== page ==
Edward O. Thorp is one of America’s most famous, and most scholarly gamblers. An American born in August 14th 1932 in Chicago Illinois, he graduated with a PhD in mathematics from the University of California, Los Angeles in 1958 where he later worked as a professor of mathematics.
So, why is Thorp of such interest to the gambling industry? Well, Thorp is the infamous (at least to the casino world) author of the hugely popular gambling strategy book, ‘Beat The Dealer’. This was the first book to showcase how the house advantage that the casino has in Blackjack could be overcome by some relatively simple card counting. The highly mathematical book was published in 1962 to resounding success.
Card counting is a card game strategy used mostly in Blackjack to ascertain the probability of the next hand giving advantage either to the player or to the dealer. This is done by using all possible legal means to decrease the casino’s house advantage by keeping count of all high and low cards seen. Those who actually come to master the art of card counting are in this way able to bet more on the high value cards and less when the opposite is likely.
During the experimental stages of his theory, Thorp, along with his good friend, Manny Kimmel (who was alternately a successful professional gambler and illegal bookmaker heavily involved with notorious Italian gangsters) providing the initial capital set out to test the theory. Manny put $10,000 on the experimental research itself, sure it would work. The research was covertly carried out in Reno, Lake Tahoe and of course the city where all gambling dreams come true: Las Vegas.
The experimental results were amazingly successful, as the duo won $11,000 in one weekend. He would have most certainly won even more had his uncanny ability at winning not drawn the attention of casino security in the Las Vegas casinos where he had initially ventured out to conduct his research. This led to him being thrown out several times from the casinos he visited that night.
Thorp’s exploits in winning with card counting led to casinos taking extra measures to ensure that cards were thoroughly shuffled before each new play. Though card counting isn’t illegal under any jurisdiction, casinos make their own rules that govern their premises, so Thorp was thrown out of a number of casinos when they cottoned on to his wining technique.
News of his winning antics quickly spread within the close-knit gambling community, with enthusiasts eager to learn new methods of ensuring a win. Thorp predictably became an instant celebrity. His new-found celebrity status led him to pen books like ‘Beat The Dealer’, but he also came up with innovative ways to apply Hedge Fund techniques to financial markets to his benefit, and went on to work with Claude Shannon to create the world’s first wearable computer.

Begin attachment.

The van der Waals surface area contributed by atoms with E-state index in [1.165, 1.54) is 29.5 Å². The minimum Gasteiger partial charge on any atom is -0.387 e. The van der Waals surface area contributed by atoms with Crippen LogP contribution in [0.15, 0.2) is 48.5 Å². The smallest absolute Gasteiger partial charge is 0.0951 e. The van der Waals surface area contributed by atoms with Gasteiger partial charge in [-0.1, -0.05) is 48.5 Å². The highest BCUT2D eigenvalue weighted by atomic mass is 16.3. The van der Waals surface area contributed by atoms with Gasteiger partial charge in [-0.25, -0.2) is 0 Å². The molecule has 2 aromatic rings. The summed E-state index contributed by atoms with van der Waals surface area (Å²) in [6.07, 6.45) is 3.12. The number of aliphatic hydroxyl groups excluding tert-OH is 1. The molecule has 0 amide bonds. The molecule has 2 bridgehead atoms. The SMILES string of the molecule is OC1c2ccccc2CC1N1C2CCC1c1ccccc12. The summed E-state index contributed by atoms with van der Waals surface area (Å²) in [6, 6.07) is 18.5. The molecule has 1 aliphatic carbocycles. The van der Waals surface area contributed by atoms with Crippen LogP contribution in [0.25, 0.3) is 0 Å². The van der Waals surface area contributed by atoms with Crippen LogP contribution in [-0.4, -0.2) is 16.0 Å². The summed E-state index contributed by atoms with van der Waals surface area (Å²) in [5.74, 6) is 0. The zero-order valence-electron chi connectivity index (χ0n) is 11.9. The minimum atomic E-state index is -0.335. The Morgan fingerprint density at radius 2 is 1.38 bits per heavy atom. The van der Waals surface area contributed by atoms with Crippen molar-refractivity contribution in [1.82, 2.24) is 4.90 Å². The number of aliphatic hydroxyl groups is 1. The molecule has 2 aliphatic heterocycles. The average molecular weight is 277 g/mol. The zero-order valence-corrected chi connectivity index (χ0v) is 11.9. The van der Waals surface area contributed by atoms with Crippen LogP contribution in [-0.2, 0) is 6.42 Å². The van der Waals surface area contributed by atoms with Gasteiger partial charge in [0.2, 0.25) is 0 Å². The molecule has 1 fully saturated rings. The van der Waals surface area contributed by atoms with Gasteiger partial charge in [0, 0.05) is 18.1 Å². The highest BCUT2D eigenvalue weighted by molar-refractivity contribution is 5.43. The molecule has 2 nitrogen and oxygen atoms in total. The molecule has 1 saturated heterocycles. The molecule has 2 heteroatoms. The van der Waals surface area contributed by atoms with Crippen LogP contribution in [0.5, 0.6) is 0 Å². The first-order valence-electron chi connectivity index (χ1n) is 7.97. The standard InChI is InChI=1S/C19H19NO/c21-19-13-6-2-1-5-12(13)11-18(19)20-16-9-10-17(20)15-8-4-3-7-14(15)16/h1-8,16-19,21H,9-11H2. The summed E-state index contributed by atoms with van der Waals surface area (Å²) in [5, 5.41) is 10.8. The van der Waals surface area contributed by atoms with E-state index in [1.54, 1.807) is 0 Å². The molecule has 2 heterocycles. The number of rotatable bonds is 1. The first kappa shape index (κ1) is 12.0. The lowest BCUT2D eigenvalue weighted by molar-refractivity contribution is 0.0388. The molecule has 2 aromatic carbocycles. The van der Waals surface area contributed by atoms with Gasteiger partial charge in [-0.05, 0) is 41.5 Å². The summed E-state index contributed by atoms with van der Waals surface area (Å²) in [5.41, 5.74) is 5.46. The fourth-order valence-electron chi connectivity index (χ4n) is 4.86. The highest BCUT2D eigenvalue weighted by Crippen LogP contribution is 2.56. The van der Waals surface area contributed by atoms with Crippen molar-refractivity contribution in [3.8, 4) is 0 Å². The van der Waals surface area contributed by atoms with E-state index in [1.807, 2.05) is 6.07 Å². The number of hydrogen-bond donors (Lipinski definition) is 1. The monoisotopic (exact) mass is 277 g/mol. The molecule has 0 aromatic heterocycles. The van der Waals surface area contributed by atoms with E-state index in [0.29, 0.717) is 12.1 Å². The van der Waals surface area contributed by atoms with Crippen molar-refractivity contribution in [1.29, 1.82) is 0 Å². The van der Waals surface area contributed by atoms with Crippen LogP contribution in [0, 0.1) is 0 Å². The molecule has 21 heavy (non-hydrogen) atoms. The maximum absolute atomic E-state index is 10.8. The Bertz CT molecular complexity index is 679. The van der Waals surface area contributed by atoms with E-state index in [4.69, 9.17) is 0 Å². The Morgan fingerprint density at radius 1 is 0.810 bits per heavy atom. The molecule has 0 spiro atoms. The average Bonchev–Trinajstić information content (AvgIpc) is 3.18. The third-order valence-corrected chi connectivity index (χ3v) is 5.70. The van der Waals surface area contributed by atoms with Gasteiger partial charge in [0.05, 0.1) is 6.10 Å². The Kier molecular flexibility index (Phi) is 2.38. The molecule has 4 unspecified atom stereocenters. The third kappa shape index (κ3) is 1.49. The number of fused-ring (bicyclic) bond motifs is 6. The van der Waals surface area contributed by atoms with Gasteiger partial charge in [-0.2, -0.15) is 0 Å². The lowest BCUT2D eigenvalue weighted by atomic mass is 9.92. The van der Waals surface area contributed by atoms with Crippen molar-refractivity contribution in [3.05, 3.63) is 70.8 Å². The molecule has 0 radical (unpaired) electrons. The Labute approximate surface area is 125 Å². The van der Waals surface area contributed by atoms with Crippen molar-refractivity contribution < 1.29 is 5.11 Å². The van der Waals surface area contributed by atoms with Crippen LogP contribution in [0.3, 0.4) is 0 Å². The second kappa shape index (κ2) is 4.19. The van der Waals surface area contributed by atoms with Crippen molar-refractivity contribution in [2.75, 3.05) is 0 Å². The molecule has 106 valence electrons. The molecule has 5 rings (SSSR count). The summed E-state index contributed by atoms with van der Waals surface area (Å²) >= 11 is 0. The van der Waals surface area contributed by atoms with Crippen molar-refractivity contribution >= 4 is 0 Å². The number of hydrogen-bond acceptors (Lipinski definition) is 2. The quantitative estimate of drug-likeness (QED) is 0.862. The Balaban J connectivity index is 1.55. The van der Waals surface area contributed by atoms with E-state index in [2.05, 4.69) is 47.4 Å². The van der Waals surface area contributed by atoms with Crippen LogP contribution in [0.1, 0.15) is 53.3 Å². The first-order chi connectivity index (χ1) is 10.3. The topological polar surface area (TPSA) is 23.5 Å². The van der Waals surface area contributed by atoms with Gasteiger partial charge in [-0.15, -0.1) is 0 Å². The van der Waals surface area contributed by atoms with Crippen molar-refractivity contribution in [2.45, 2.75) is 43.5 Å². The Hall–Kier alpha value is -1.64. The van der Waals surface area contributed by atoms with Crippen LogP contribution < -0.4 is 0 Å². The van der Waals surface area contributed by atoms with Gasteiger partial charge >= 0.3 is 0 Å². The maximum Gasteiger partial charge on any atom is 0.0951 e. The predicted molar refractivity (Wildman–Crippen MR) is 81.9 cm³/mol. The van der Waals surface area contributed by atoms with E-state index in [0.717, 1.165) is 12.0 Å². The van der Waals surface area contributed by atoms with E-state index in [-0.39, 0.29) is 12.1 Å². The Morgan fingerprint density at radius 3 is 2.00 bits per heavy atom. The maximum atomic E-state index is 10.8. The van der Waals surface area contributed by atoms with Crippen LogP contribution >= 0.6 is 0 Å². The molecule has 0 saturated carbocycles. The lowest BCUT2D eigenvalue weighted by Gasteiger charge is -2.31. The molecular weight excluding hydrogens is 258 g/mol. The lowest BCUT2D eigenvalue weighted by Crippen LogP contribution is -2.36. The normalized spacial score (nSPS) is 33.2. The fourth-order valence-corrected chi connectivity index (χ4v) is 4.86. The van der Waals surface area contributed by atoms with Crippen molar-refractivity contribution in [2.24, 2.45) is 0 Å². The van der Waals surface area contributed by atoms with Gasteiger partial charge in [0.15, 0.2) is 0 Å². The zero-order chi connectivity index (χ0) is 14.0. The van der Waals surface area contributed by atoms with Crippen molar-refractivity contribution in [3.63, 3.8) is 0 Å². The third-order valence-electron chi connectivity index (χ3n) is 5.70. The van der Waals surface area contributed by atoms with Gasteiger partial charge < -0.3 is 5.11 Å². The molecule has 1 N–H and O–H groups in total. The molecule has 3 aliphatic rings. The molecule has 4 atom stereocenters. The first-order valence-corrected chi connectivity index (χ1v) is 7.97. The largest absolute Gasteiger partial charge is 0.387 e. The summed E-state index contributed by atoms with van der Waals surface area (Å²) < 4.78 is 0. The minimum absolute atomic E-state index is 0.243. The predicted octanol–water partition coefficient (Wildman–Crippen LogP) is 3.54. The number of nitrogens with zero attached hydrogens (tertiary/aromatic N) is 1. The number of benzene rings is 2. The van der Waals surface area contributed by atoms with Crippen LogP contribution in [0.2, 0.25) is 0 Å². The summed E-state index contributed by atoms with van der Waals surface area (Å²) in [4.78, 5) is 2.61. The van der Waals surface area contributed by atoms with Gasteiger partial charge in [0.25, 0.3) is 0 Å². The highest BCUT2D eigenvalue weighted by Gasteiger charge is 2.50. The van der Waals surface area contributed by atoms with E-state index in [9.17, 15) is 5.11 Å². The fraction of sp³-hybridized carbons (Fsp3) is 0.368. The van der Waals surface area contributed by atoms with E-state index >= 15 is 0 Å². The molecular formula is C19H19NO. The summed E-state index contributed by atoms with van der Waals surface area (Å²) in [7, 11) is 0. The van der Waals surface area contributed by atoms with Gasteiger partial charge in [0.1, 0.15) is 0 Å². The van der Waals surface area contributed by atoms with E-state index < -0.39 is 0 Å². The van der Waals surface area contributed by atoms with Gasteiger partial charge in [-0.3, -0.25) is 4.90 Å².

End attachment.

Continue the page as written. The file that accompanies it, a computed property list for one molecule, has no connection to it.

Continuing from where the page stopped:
Not only was Thorp not your common gambler but he effectively used his impressive academic background through exploits in mathematics to conceive ‘Beat The Dealer’ which is the very first undisputed card counting manual. The book sold well over 700,000 copies. Soon he was a household name in the gambling world.
Also known as body-borne computers, these are electronic devices worn under, in or on top of clothing. Wearable computers are especially suited to complicated computational processes, rather than just straightforward binary uses – they’re not simple pieces of hardware, and they take quite some skill to conceive.
In 1961, Thorp and Claude Shannon built some of these devices in order to help them cheat a game of roulette. In the game, players choose to place bets on either a single number or a range of numbers, whether black or red, or even whether the number will be odd or even. In his second edition of Beat The Dealer published in 1966, Thorp explains his winning method of putting a timing device in his shoe in pretty sweeping statements. He writes that ‘I played roulette on a regulation wheel in the basement lab of a world famous scientist’ (Shannon), and ‘in an hour’s run, betting not more than $25 per number, we won a fictional US$8000’. He also noted “there are certain electronic problems that have limited the use of the method on a large scale in casinos.”
His success and exploits in applying mathematics in the art of gambling certainly earned him an inaugural membership in the Blackjack Hall of Fame, and make his BlackJack bible on card counting a runaway success to this day.